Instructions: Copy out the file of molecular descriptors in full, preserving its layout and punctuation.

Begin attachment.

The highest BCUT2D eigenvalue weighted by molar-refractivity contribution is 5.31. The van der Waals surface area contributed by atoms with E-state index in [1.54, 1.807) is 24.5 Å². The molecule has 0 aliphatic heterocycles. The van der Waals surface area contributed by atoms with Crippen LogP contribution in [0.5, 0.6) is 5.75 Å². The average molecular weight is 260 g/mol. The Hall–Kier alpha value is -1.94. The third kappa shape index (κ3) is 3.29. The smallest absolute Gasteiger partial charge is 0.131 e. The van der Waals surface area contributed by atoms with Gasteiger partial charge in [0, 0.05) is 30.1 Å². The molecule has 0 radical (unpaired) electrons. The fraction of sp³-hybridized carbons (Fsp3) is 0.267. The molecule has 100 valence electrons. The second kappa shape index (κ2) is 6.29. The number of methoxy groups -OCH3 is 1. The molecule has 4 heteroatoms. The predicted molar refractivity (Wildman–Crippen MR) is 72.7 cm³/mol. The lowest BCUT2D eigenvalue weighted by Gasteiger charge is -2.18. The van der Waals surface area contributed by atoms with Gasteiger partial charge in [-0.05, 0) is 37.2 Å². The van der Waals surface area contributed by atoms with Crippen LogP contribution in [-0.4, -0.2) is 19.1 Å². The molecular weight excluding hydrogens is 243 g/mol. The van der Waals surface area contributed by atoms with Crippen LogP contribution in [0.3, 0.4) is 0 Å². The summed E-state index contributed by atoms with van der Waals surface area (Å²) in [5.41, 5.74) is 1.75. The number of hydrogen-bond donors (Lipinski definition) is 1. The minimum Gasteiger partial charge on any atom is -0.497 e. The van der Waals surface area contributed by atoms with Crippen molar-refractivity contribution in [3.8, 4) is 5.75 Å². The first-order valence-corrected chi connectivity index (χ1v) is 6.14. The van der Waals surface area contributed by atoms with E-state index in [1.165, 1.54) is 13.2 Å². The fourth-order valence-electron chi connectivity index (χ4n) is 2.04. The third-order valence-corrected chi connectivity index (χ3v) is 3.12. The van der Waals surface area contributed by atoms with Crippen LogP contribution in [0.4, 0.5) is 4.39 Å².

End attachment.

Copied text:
The highest BCUT2D eigenvalue weighted by molar-refractivity contribution is 5.31. The van der Waals surface area contributed by atoms with E-state index in [1.54, 1.807) is 24.5 Å². The molecule has 0 aliphatic heterocycles. The van der Waals surface area contributed by atoms with Crippen LogP contribution in [0.5, 0.6) is 5.75 Å². The average molecular weight is 260 g/mol. The Hall–Kier alpha value is -1.94. The third kappa shape index (κ3) is 3.29. The smallest absolute Gasteiger partial charge is 0.131 e. The van der Waals surface area contributed by atoms with Gasteiger partial charge in [0, 0.05) is 30.1 Å². The molecule has 0 radical (unpaired) electrons. The fraction of sp³-hybridized carbons (Fsp3) is 0.267. The molecule has 100 valence electrons. The second kappa shape index (κ2) is 6.29. The number of methoxy groups -OCH3 is 1. The molecule has 4 heteroatoms. The predicted molar refractivity (Wildman–Crippen MR) is 72.7 cm³/mol. The lowest BCUT2D eigenvalue weighted by Gasteiger charge is -2.18. The van der Waals surface area contributed by atoms with Gasteiger partial charge in [-0.05, 0) is 37.2 Å². The van der Waals surface area contributed by atoms with Crippen LogP contribution in [-0.4, -0.2) is 19.1 Å². The molecular weight excluding hydrogens is 243 g/mol. The van der Waals surface area contributed by atoms with Crippen LogP contribution in [0.3, 0.4) is 0 Å². The summed E-state index contributed by atoms with van der Waals surface area (Å²) in [5.41, 5.74) is 1.75. The number of hydrogen-bond donors (Lipinski definition) is 1. The minimum Gasteiger partial charge on any atom is -0.497 e. The van der Waals surface area contributed by atoms with Crippen molar-refractivity contribution in [3.8, 4) is 5.75 Å². The first-order valence-corrected chi connectivity index (χ1v) is 6.14. The van der Waals surface area contributed by atoms with E-state index in [1.165, 1.54) is 13.2 Å². The fourth-order valence-electron chi connectivity index (χ4n) is 2.04. The third-order valence-corrected chi connectivity index (χ3v) is 3.12. The van der Waals surface area contributed by atoms with Crippen LogP contribution in [0.4, 0.5) is 4.39 Å².